Public Pensions Miss Fantastic Bitcoin Gains (#GotBitcoin?)
Public pension plans fell short of their projected returns this year, adding to the burden on governments struggling to fund promised benefits to retired workers. Public Pensions Miss Fantastic Bitcoin Gains (#GotBitcoin?)
Public plans with more than $1 billion in assets earned a median return of 6.79% for the year ended June 30, the lowest since 2016
Public plans with more than $1 billion in assets earned a median return of 6.79% for the year ended June 30, the lowest since 2016, according to Wilshire Trust Universe Comparison Service data released Tuesday. Public pension plans project a median long-term return of 7.25%, according to data collected by Wilshire Associates in 2018.
Each year, pension funds must make this estimate on how much they expect to earn on investments.
The projection determines the amount the government that is affiliated with the pension fund must pay into it.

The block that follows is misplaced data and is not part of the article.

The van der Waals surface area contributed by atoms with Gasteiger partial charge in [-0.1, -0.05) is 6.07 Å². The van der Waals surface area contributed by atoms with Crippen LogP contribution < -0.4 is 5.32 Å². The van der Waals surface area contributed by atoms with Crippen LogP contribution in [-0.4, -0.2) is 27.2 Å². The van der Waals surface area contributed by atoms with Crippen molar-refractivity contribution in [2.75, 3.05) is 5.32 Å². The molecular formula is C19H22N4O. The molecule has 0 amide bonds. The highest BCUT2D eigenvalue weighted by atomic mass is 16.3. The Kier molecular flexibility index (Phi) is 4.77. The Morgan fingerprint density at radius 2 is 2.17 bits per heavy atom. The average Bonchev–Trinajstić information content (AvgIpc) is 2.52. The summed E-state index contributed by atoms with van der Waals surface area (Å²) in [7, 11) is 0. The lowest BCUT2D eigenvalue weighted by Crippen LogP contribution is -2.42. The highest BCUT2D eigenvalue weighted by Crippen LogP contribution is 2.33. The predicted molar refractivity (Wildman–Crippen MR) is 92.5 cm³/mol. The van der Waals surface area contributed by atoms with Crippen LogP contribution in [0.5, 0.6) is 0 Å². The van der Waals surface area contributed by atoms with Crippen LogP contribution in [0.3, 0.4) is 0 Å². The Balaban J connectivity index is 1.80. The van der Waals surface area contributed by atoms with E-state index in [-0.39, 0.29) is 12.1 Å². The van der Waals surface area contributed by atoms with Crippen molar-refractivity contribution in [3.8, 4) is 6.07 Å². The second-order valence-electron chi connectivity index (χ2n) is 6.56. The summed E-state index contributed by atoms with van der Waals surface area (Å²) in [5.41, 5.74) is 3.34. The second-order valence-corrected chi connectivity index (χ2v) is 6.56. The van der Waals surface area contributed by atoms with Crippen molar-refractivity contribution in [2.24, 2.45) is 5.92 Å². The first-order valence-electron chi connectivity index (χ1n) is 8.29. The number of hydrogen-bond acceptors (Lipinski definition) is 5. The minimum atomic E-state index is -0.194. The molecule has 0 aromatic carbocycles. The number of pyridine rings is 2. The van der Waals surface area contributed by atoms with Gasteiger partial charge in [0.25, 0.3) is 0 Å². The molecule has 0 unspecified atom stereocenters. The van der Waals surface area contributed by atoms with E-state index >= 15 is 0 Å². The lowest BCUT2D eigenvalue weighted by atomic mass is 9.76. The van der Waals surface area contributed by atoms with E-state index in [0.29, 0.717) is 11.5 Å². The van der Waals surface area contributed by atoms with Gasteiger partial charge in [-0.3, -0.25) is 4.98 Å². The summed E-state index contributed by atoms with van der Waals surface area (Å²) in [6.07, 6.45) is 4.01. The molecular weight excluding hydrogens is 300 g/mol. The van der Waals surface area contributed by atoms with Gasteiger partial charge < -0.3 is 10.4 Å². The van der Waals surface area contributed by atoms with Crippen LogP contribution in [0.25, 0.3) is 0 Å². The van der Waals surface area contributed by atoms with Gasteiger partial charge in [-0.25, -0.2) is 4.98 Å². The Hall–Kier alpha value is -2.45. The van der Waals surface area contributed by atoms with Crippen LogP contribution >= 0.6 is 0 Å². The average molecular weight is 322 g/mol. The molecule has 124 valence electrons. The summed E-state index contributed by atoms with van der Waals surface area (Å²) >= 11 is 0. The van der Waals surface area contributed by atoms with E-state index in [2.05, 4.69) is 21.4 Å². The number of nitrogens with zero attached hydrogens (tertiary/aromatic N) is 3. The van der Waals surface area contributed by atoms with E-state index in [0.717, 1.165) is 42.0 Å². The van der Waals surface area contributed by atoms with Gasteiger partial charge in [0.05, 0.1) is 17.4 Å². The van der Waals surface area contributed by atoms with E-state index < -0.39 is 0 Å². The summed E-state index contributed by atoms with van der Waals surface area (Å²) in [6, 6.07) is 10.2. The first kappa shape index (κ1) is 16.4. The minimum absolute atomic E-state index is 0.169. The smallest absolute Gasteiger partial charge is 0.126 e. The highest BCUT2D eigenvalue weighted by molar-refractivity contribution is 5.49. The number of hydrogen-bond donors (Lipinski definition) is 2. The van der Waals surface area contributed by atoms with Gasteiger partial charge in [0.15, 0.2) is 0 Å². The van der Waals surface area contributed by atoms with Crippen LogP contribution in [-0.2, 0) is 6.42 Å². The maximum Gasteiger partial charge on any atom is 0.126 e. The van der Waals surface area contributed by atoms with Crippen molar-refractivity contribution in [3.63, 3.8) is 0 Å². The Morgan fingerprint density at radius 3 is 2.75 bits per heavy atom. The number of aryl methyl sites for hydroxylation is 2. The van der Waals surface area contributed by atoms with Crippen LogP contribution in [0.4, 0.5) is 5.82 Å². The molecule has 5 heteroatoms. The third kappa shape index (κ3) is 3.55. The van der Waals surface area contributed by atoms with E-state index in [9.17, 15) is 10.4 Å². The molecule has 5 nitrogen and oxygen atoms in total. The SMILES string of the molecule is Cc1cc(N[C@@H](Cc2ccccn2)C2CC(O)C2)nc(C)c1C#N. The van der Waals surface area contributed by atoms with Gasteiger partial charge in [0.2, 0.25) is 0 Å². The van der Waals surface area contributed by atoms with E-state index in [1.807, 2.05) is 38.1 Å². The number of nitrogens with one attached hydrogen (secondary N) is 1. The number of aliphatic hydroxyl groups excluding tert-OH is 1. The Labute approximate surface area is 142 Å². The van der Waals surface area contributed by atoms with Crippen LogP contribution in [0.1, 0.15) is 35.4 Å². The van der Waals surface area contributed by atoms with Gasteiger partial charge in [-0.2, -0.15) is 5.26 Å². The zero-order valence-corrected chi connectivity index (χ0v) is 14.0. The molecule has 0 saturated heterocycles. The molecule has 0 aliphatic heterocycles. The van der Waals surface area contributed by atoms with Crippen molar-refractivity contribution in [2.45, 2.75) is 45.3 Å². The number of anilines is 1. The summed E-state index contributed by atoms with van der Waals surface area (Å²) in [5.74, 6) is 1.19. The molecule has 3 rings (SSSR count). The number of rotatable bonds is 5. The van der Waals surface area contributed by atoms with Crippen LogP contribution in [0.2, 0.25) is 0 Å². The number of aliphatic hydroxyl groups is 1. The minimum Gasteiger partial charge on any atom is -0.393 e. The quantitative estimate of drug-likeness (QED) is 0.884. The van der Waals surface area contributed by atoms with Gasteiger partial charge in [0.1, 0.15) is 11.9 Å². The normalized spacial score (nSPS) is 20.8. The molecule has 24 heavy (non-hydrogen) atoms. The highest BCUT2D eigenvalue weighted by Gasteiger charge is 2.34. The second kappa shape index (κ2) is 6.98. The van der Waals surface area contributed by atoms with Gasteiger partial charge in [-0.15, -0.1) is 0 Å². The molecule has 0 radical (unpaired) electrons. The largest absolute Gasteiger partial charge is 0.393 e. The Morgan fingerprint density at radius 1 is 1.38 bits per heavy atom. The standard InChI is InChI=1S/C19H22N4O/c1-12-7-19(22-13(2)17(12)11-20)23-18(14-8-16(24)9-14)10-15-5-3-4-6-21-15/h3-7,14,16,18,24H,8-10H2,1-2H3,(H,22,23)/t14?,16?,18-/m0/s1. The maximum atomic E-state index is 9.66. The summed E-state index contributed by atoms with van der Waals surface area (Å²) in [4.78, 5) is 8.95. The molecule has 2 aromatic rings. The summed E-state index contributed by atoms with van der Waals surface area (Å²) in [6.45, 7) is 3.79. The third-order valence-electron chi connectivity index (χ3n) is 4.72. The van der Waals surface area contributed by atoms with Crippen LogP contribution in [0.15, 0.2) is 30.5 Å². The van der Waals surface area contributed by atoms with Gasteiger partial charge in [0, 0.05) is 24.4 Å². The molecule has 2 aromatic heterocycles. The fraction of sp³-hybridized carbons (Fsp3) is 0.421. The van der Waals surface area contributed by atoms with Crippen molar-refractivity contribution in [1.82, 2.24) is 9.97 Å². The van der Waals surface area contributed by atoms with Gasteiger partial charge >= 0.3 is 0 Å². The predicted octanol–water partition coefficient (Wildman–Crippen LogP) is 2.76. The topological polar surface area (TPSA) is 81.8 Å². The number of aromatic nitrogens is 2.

Robust returns reduce the need for government support. When returns fall short, however, the amount the government must contribute increases, potentially diverting money from other public services.
“I think a lot of plans fell a little bit short,” said Becky Sielman, principal and consulting actuary at Milliman. “Bonds generally did well, but there are other asset classes that didn’t do as well.”
Overall, a decades-long bull market in stocks has been good for pensions. Large public plans had five years of double-digit returns and a 10-year annualized return of 9.7% for the year ended June 30, according to Wilshire.
But those returns still haven’t brought pension funding levels close to what is needed to pay for future benefits. State and local pension plans have about $4.4 trillion in assets according to the Federal Reserve, $4.2 trillion less than they need to pay for promised future benefits. Contributing factors include increasing lifespans, overoptimistic return assumptions, and government decisions to skimp on pension payments. Record losses in 2009, when pension funds fell by a median 19.19% according to Wilshire, also played a role.
In hopes of reducing their unfunded liabilities, pensions have pushed further into riskier, less traditional investments over the past decade. Large public pension plans had a median 11.47% of their assets in alternative investments such as private equity for the year ended June 30 and a median 4.45% of their investments in real estate. Public Pensions Miss Fantastic, Public Pensions Miss Fantastic